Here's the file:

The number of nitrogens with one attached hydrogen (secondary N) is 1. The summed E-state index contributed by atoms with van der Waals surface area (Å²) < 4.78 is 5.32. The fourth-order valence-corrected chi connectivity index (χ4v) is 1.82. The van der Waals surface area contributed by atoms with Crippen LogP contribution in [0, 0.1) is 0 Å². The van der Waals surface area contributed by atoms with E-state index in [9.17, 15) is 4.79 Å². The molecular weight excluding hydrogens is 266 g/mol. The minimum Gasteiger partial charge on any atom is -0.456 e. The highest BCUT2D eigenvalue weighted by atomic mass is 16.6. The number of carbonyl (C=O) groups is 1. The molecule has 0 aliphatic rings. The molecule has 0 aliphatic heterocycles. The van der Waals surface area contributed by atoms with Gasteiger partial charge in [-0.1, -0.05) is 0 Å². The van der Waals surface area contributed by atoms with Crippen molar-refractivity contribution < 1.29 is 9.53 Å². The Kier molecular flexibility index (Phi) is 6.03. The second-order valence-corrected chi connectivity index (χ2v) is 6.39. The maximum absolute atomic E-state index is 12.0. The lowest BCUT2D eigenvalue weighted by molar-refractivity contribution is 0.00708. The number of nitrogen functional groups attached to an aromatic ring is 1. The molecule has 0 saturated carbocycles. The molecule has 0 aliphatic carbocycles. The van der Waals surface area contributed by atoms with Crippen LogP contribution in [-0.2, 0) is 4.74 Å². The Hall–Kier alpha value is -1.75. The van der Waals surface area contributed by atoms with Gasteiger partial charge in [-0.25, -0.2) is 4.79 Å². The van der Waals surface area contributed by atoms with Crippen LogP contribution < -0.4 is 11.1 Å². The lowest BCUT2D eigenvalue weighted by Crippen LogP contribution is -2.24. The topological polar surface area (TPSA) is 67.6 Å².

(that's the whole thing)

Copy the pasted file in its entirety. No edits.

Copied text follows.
The number of nitrogens with one attached hydrogen (secondary N) is 1. The summed E-state index contributed by atoms with van der Waals surface area (Å²) < 4.78 is 5.32. The fourth-order valence-corrected chi connectivity index (χ4v) is 1.82. The van der Waals surface area contributed by atoms with Crippen LogP contribution in [0, 0.1) is 0 Å². The van der Waals surface area contributed by atoms with E-state index in [9.17, 15) is 4.79 Å². The molecular weight excluding hydrogens is 266 g/mol. The minimum Gasteiger partial charge on any atom is -0.456 e. The highest BCUT2D eigenvalue weighted by atomic mass is 16.6. The number of carbonyl (C=O) groups is 1. The molecule has 0 aliphatic rings. The molecule has 0 aliphatic heterocycles. The van der Waals surface area contributed by atoms with Gasteiger partial charge in [-0.1, -0.05) is 0 Å². The van der Waals surface area contributed by atoms with Crippen molar-refractivity contribution < 1.29 is 9.53 Å². The Kier molecular flexibility index (Phi) is 6.03. The second-order valence-corrected chi connectivity index (χ2v) is 6.39. The maximum absolute atomic E-state index is 12.0. The lowest BCUT2D eigenvalue weighted by molar-refractivity contribution is 0.00708. The number of nitrogen functional groups attached to an aromatic ring is 1. The molecule has 0 saturated carbocycles. The molecule has 0 aliphatic carbocycles. The van der Waals surface area contributed by atoms with Crippen LogP contribution in [-0.2, 0) is 4.74 Å². The Hall–Kier alpha value is -1.75. The van der Waals surface area contributed by atoms with Gasteiger partial charge in [-0.25, -0.2) is 4.79 Å². The van der Waals surface area contributed by atoms with Crippen LogP contribution < -0.4 is 11.1 Å². The lowest BCUT2D eigenvalue weighted by Crippen LogP contribution is -2.24. The topological polar surface area (TPSA) is 67.6 Å².